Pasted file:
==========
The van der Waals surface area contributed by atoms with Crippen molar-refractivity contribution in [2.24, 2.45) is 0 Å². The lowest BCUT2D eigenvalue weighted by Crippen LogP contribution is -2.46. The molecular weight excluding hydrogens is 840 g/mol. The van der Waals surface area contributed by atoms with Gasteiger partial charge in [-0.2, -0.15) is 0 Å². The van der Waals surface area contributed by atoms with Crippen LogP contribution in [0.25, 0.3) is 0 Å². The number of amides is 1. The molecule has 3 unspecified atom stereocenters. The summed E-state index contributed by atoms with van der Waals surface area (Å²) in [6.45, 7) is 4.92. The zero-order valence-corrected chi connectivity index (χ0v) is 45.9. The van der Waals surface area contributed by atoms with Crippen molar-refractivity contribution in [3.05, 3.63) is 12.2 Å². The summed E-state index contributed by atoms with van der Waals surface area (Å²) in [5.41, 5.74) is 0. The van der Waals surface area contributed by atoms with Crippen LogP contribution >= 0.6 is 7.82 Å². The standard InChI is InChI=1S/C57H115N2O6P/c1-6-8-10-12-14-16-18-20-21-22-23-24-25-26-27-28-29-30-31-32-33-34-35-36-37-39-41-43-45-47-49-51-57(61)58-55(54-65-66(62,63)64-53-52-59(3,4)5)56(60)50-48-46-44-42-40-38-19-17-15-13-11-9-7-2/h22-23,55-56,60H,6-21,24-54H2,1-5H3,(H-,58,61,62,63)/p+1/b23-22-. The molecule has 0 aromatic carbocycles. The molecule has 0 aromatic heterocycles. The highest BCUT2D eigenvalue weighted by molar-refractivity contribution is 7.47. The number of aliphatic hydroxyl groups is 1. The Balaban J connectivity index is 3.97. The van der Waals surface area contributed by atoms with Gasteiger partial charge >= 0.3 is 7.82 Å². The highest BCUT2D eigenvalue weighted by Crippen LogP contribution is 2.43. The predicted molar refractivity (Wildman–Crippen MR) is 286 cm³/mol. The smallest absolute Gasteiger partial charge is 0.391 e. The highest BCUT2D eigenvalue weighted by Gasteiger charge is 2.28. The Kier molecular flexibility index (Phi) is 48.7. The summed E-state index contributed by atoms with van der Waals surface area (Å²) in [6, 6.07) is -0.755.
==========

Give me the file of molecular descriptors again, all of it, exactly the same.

The van der Waals surface area contributed by atoms with Crippen molar-refractivity contribution in [2.24, 2.45) is 0 Å². The lowest BCUT2D eigenvalue weighted by Crippen LogP contribution is -2.46. The molecular weight excluding hydrogens is 840 g/mol. The van der Waals surface area contributed by atoms with Gasteiger partial charge in [-0.2, -0.15) is 0 Å². The van der Waals surface area contributed by atoms with Crippen LogP contribution in [0.25, 0.3) is 0 Å². The number of amides is 1. The molecule has 3 unspecified atom stereocenters. The summed E-state index contributed by atoms with van der Waals surface area (Å²) in [6.45, 7) is 4.92. The zero-order valence-corrected chi connectivity index (χ0v) is 45.9. The van der Waals surface area contributed by atoms with Crippen molar-refractivity contribution in [3.05, 3.63) is 12.2 Å². The summed E-state index contributed by atoms with van der Waals surface area (Å²) in [5.41, 5.74) is 0. The van der Waals surface area contributed by atoms with Crippen LogP contribution >= 0.6 is 7.82 Å². The standard InChI is InChI=1S/C57H115N2O6P/c1-6-8-10-12-14-16-18-20-21-22-23-24-25-26-27-28-29-30-31-32-33-34-35-36-37-39-41-43-45-47-49-51-57(61)58-55(54-65-66(62,63)64-53-52-59(3,4)5)56(60)50-48-46-44-42-40-38-19-17-15-13-11-9-7-2/h22-23,55-56,60H,6-21,24-54H2,1-5H3,(H-,58,61,62,63)/p+1/b23-22-. The molecule has 0 aromatic carbocycles. The molecule has 0 aromatic heterocycles. The highest BCUT2D eigenvalue weighted by molar-refractivity contribution is 7.47. The number of aliphatic hydroxyl groups is 1. The Balaban J connectivity index is 3.97. The van der Waals surface area contributed by atoms with Gasteiger partial charge >= 0.3 is 7.82 Å². The highest BCUT2D eigenvalue weighted by Crippen LogP contribution is 2.43. The predicted molar refractivity (Wildman–Crippen MR) is 286 cm³/mol. The smallest absolute Gasteiger partial charge is 0.391 e. The highest BCUT2D eigenvalue weighted by Gasteiger charge is 2.28. The Kier molecular flexibility index (Phi) is 48.7. The summed E-state index contributed by atoms with van der Waals surface area (Å²) in [6, 6.07) is -0.755.